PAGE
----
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Background Papers | Special Meeting of the Board

Staff Briefing Regarding Proposed Revisions to .org Registry Agreement to Implement Redemption Grace Period

To the Board:

On the agenda for the 19 August 2003 Board meeting is approval of revisions to the .org registry agreement to implement the Redemption Grace Period in that top-level domain.

Background of the Redemption Grace Period

The Redemption Grace Period is an ICANN-proposed initiative to respond to the increasing number of complaints made by customers with domain names that were unintentionally deleted and then registered by someone else, sometimes using the domain name to display content repugnant to the former registrant. Frequently the registrant experienced significant delays and costs (many thousands of dollars paid to the new registrant) in recovering the name and having the former services (web service, e-mail, etc.) restored.

To address these very unfortunate situations, the ICANN staff proposed providing a 30-day period after deletion of every name, in which the domain name would no longer resolve but the former registrant (and only the former registrant) could have the name restored for a fee. After favorable public discussion, the Board concluded that the idea should be further explored. [See also this supplemental paper.] At its Accra meeting held 14 March 2002, the Board adopted the following resolution:

Redemption Grace Period

Whereas, on 14 February 2002 the ICANN staff posted a proposal to establish a Redemption Grace Period for unsponsored TLDs under which names deleted by registrars would be deactivated for thirty days, during which the registrant could redeem the name through a registrar before its being subject to re-registration;

Whereas, the proposal was the topic of discussion by registrars, registry operators, and users, including at numerous meetings, through e-mail, and at the ICANN Public Forum held 13 March 2002 in Accra, Ghana;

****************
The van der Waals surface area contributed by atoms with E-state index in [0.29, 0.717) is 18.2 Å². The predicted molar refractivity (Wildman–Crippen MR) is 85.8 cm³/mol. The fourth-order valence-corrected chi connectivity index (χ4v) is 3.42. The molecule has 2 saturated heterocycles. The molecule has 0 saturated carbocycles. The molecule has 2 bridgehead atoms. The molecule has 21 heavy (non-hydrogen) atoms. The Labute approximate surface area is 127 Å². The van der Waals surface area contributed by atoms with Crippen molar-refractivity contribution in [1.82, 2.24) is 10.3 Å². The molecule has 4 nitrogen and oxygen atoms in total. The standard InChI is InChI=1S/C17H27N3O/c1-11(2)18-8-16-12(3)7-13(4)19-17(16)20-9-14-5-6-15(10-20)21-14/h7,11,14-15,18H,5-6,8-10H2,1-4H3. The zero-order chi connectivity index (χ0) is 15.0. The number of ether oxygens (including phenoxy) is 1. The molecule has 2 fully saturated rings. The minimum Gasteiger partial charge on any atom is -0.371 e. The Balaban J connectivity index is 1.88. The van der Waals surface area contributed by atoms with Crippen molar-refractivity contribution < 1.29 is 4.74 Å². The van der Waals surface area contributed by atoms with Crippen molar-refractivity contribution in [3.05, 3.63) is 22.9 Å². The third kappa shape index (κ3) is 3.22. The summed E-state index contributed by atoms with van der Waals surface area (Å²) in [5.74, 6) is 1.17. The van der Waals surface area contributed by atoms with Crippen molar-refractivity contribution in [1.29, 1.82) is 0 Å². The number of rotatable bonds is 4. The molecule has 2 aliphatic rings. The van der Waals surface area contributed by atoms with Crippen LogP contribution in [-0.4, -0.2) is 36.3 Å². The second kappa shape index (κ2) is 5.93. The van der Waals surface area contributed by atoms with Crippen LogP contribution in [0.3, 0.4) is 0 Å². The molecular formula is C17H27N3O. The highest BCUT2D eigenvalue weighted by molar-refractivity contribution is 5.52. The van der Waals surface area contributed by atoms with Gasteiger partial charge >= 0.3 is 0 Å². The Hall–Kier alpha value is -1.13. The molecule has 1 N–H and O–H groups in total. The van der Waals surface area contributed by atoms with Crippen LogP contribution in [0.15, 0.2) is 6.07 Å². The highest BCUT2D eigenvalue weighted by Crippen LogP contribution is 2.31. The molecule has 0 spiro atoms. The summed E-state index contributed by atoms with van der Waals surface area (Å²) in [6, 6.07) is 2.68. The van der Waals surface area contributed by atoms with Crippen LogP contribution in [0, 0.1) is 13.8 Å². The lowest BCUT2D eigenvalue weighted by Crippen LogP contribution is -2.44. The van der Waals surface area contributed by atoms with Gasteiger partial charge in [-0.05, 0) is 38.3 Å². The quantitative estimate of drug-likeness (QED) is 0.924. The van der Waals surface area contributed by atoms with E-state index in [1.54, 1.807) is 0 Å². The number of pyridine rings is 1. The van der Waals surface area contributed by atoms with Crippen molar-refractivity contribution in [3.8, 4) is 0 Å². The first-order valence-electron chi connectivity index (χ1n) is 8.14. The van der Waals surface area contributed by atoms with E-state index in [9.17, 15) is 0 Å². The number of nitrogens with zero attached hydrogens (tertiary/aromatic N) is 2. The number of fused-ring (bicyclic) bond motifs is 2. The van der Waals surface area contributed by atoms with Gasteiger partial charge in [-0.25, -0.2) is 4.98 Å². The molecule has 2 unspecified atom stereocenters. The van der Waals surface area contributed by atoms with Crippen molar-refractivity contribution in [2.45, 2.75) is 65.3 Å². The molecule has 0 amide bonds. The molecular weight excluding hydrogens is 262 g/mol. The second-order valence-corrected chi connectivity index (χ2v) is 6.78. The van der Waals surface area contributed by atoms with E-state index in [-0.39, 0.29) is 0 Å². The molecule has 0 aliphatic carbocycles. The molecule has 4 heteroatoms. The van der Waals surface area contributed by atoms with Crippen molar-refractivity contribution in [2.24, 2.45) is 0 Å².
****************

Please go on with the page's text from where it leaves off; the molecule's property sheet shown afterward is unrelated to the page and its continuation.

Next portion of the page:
Whereas, the commentary received has shown that some domain names are being deleted without the intention of the domain-name holder;

Whereas, the community discussions have demonstrated broad support for the general points of the Redemption Grace Period Proposal, with the recognition that several technical details must be worked out before the proposal can be implemented;

Resolved [02.45] that the President is authorized to convene a technical steering group (including knowledgeable registry and registrar personnel and in consultation with the Domain Name Supporting Organization) to develop a concrete proposal implementing the Redemption Grace Period Proposal, to be considered by the Board at a later meeting after posting on the ICANN web site and an opportunity for public comment.

A technical steering group (consisting of three gTLD registrar representatives and three gTLD registry representatives) was convened and issued a report recommending adoption of the period and providing proposals for implementation details.

The technical steering group's proposal was posted on the ICANN website on 7 June 2002 and received broad community support at the ICANN Public Forum held 27 June 2002 in Bucharest, Romania. In response to this, the Board adopted the following resolution in Bucharest:

Redemption Grace Period

Whereas, ICANN resolution 02.45 authorized the convening of a technical steering group to develop a concrete proposal for implementation of a Redemption Grace Period for deleted domain names;

Whereas, the Technical Steering Group's Implementation Proposal was posted on the ICANN website on 7 June 2002;

Whereas, the proposal called for implementing a Redemption Grace Period by instituting an extended Delete Pending Period and a new Restore capability, which will be a new Registry Service for which registry operators will be able to charge a cost-based service fee;

Whereas, the Redemption Grace Period proposal was discussed and received broad community support at the ICANN Public Forum held 27 June 2002 in Bucharest, Romania;